Yemen has announced plans to build a $3.5 billion highway linking the southern port city of Aden to Saudi Arabia, starting work in the next three months on what will be one of its biggest ever infrastructure projects.
Yemen’s minister for public works, Omar Al Korshomi, signed pledges on Monday to start work on two stretches of the road in the centre of the country, state news agency Saba said.
That 85km of road will cost around $477 million, 80 per cent of which will be covered by the state-owned Saudi Development Fund and the rest by the Yemeni government.
Indian engineering firm Punj Lloyd and a Chinese company will build the two sections, Saba said.
“Preparation and readying of equipment and contracting companies is under way to begin carrying out in earnest the strategic highway plan this September,” chief engineer Abdul Jabar Salem told the website of the defence ministry’s newspaper.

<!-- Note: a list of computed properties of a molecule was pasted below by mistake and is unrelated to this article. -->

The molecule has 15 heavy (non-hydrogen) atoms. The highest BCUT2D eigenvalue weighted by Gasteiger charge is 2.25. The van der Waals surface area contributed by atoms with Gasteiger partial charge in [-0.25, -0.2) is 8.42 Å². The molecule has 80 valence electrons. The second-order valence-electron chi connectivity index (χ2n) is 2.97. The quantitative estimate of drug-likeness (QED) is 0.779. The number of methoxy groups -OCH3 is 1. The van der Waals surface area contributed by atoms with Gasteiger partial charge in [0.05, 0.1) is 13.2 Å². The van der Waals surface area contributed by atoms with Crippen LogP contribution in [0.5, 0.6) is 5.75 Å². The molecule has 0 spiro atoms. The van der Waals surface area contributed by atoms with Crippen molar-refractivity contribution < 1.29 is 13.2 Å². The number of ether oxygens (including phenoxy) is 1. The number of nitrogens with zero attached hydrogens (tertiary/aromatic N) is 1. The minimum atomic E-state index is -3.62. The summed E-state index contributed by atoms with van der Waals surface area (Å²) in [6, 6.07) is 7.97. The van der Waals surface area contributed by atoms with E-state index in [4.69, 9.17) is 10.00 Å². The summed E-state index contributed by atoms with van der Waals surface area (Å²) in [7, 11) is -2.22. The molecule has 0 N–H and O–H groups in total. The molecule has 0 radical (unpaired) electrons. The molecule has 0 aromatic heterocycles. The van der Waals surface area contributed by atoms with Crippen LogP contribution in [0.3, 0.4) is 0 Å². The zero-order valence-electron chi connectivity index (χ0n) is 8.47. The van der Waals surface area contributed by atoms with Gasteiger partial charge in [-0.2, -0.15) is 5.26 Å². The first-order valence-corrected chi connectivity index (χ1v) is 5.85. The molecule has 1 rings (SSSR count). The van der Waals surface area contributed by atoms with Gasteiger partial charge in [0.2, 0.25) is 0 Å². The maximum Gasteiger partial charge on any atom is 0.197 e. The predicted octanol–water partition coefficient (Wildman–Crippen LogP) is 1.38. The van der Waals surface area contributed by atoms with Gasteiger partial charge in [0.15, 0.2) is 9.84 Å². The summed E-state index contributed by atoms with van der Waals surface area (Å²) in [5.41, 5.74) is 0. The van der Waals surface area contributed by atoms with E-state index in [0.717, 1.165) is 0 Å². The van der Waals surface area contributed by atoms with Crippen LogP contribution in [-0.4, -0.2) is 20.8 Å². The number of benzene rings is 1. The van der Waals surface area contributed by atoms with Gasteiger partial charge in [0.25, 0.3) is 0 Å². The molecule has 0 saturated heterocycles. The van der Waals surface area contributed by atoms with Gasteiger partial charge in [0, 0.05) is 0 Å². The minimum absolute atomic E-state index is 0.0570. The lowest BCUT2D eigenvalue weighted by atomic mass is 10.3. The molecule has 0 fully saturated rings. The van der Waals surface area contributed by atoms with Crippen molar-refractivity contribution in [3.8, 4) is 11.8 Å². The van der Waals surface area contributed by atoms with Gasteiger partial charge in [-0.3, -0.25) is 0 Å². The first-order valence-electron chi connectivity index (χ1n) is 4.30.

The World Bank said this month that the road would “play a vital role in the country’s transition by targeting the root causes of instability, such as lack of access to economic opportunities and poor national integration, and rebuilding the country’s social and economic base.” Together with the World Bank, the Saudi Development Fund will fund $320 million of the road’s southernmost stretch going north from Aden.
More than 30,000 people will be affected by the process to acquire land on the road’s planned route, the bank added, and many of them will need to be compensated for lost homes, businesses and farmland.